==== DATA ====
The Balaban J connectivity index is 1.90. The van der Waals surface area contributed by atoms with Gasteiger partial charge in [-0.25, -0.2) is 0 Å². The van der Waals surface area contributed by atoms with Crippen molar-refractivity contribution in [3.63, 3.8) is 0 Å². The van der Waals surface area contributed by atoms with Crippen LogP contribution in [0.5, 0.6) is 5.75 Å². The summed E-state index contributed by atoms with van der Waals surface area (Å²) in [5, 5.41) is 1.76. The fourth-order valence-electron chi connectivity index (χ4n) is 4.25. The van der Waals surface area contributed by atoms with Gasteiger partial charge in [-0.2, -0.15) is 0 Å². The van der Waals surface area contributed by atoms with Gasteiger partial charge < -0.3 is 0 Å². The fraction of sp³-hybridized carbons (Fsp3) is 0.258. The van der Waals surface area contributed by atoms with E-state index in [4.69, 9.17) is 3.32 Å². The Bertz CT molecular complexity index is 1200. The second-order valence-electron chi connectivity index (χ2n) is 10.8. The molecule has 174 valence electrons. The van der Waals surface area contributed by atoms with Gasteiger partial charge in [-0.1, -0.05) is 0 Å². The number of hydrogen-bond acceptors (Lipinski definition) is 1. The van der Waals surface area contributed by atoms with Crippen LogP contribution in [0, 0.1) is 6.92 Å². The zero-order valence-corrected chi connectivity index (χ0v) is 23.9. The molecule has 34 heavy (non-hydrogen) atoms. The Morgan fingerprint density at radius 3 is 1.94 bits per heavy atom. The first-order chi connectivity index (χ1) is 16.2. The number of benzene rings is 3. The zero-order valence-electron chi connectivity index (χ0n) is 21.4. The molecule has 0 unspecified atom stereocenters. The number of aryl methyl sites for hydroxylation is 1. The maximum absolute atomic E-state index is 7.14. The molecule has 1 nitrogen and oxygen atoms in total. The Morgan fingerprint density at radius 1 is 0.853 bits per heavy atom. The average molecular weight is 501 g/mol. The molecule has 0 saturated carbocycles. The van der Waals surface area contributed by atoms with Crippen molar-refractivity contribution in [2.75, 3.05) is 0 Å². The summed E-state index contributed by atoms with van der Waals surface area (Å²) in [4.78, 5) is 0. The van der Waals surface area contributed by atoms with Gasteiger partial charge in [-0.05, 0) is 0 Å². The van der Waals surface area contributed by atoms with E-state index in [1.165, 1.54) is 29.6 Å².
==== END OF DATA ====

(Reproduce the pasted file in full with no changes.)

The Balaban J connectivity index is 1.90. The van der Waals surface area contributed by atoms with Gasteiger partial charge in [-0.25, -0.2) is 0 Å². The van der Waals surface area contributed by atoms with Crippen molar-refractivity contribution in [3.63, 3.8) is 0 Å². The van der Waals surface area contributed by atoms with Crippen LogP contribution in [0.5, 0.6) is 5.75 Å². The summed E-state index contributed by atoms with van der Waals surface area (Å²) in [5, 5.41) is 1.76. The fourth-order valence-electron chi connectivity index (χ4n) is 4.25. The van der Waals surface area contributed by atoms with Gasteiger partial charge in [-0.2, -0.15) is 0 Å². The van der Waals surface area contributed by atoms with Gasteiger partial charge < -0.3 is 0 Å². The fraction of sp³-hybridized carbons (Fsp3) is 0.258. The van der Waals surface area contributed by atoms with E-state index in [4.69, 9.17) is 3.32 Å². The Bertz CT molecular complexity index is 1200. The second-order valence-electron chi connectivity index (χ2n) is 10.8. The molecule has 174 valence electrons. The van der Waals surface area contributed by atoms with Gasteiger partial charge in [-0.1, -0.05) is 0 Å². The number of hydrogen-bond acceptors (Lipinski definition) is 1. The van der Waals surface area contributed by atoms with Crippen LogP contribution in [0, 0.1) is 6.92 Å². The zero-order valence-corrected chi connectivity index (χ0v) is 23.9. The molecule has 34 heavy (non-hydrogen) atoms. The Morgan fingerprint density at radius 3 is 1.94 bits per heavy atom. The first-order chi connectivity index (χ1) is 16.2. The number of benzene rings is 3. The zero-order valence-electron chi connectivity index (χ0n) is 21.4. The molecule has 0 unspecified atom stereocenters. The number of aryl methyl sites for hydroxylation is 1. The maximum absolute atomic E-state index is 7.14. The molecule has 1 nitrogen and oxygen atoms in total. The Morgan fingerprint density at radius 1 is 0.853 bits per heavy atom. The average molecular weight is 501 g/mol. The molecule has 0 saturated carbocycles. The van der Waals surface area contributed by atoms with Crippen molar-refractivity contribution in [2.75, 3.05) is 0 Å². The summed E-state index contributed by atoms with van der Waals surface area (Å²) in [4.78, 5) is 0. The van der Waals surface area contributed by atoms with Gasteiger partial charge in [-0.05, 0) is 0 Å². The van der Waals surface area contributed by atoms with E-state index in [1.165, 1.54) is 29.6 Å².